I recently listened to a Ted Talk from a famous chef regarding a very interesting sustainable fish farm in southern Spain. Unfortunately, the chef doing the talk stepped out of the kitchen and spouted a bunch of dire and untrue statistics on the state of wild fish stocks. He seemed to think fish farming represents the hope for the future for responsible fish consumption. He clearly overlooked the great state of Alaska where the facts suggest that sustainable management of wild harvest trumps farming – by a long shot. A few examples:
- Salmon harvests were down to 25 million fish per year in 1959 when statehood was granted. The harvest was 270 million salmon in 2013 – a tenfold increase in sustainable harvest due to proper management. Salmon farms are prohibited in Alaska.
- It’s estimated that 7 to 8 billion pounds of halibut have been harvested in the North Pacific since the late 1880’s. While halibut have fallen off the peak attained in the 1990’s, the resource is still producing sustainable harvest of nearly 40 million pounds coastwide and the biomass is slowly rising again.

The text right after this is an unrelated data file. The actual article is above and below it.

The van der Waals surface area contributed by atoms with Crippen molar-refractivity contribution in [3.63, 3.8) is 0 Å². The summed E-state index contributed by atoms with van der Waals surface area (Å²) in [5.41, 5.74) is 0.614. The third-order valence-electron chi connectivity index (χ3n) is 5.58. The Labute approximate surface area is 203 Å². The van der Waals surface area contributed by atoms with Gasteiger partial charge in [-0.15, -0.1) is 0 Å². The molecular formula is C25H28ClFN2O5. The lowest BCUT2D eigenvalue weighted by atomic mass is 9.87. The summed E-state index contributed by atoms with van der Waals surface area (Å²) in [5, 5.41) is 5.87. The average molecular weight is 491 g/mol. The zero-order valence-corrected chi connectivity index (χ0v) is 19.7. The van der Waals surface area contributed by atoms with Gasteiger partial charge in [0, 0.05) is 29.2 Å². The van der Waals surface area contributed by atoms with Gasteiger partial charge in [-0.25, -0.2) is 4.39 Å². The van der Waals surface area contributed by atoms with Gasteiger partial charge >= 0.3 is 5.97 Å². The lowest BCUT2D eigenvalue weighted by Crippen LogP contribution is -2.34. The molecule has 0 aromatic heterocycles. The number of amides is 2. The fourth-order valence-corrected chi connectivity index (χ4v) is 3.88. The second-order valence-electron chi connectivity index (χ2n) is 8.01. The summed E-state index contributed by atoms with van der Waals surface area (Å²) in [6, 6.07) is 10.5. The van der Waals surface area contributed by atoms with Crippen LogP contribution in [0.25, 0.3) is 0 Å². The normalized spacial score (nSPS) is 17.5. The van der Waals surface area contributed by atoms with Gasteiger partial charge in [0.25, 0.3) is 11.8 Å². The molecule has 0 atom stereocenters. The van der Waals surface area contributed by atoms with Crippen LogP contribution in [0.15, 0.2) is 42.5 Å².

- Pollock stocks, currently harvested at a rate of 3 billion pounds per year, have nearly doubled in the past decade to an estimated 20 billion pounds.
These are just a few examples of what well managed fisheries paired with good habitat can sustainably produce. That’s the hope of the future worldwide and it’s how things are right now in Alaska. Perhaps a chef’s place is in the kitchen.